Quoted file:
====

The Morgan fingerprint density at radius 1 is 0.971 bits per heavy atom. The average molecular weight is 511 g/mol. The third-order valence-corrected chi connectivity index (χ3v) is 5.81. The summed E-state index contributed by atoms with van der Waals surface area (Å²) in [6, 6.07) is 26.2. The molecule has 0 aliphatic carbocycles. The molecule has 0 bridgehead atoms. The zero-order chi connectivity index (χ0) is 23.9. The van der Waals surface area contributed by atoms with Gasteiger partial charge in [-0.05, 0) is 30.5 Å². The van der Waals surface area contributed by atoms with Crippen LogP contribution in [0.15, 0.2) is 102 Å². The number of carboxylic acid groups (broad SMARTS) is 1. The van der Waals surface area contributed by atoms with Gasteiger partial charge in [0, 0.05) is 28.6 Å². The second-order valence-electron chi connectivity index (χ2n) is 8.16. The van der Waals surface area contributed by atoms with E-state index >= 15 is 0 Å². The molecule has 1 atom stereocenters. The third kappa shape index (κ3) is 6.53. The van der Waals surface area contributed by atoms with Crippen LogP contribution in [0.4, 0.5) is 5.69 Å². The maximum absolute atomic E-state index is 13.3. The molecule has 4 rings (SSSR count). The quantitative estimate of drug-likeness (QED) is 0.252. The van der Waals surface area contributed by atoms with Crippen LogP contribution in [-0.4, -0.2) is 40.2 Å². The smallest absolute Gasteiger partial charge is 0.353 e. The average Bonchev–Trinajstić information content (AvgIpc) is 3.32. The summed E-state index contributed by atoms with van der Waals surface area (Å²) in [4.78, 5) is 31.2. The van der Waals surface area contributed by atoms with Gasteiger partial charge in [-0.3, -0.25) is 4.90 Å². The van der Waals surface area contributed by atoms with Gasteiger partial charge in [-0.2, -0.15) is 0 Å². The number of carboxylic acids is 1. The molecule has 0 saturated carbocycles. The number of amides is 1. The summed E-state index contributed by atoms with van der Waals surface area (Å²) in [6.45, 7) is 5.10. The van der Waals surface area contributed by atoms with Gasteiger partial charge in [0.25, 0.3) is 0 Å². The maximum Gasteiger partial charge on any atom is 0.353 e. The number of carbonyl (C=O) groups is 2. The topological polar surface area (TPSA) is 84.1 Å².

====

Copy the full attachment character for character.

The Morgan fingerprint density at radius 1 is 0.971 bits per heavy atom. The average molecular weight is 511 g/mol. The third-order valence-corrected chi connectivity index (χ3v) is 5.81. The summed E-state index contributed by atoms with van der Waals surface area (Å²) in [6, 6.07) is 26.2. The molecule has 0 aliphatic carbocycles. The molecule has 0 bridgehead atoms. The zero-order chi connectivity index (χ0) is 23.9. The van der Waals surface area contributed by atoms with Gasteiger partial charge in [-0.05, 0) is 30.5 Å². The van der Waals surface area contributed by atoms with Crippen LogP contribution in [0.15, 0.2) is 102 Å². The number of carboxylic acid groups (broad SMARTS) is 1. The van der Waals surface area contributed by atoms with Gasteiger partial charge in [0, 0.05) is 28.6 Å². The second-order valence-electron chi connectivity index (χ2n) is 8.16. The van der Waals surface area contributed by atoms with E-state index >= 15 is 0 Å². The molecule has 1 atom stereocenters. The third kappa shape index (κ3) is 6.53. The van der Waals surface area contributed by atoms with Crippen LogP contribution in [0.4, 0.5) is 5.69 Å². The maximum absolute atomic E-state index is 13.3. The molecule has 4 rings (SSSR count). The quantitative estimate of drug-likeness (QED) is 0.252. The van der Waals surface area contributed by atoms with Crippen LogP contribution in [-0.4, -0.2) is 40.2 Å². The smallest absolute Gasteiger partial charge is 0.353 e. The average Bonchev–Trinajstić information content (AvgIpc) is 3.32. The summed E-state index contributed by atoms with van der Waals surface area (Å²) in [4.78, 5) is 31.2. The van der Waals surface area contributed by atoms with Gasteiger partial charge in [-0.3, -0.25) is 4.90 Å². The van der Waals surface area contributed by atoms with Gasteiger partial charge in [-0.2, -0.15) is 0 Å². The number of carboxylic acids is 1. The molecule has 0 saturated carbocycles. The number of amides is 1. The summed E-state index contributed by atoms with van der Waals surface area (Å²) in [6.45, 7) is 5.10. The van der Waals surface area contributed by atoms with Gasteiger partial charge in [0.25, 0.3) is 0 Å². The maximum Gasteiger partial charge on any atom is 0.353 e. The number of carbonyl (C=O) groups is 2. The topological polar surface area (TPSA) is 84.1 Å².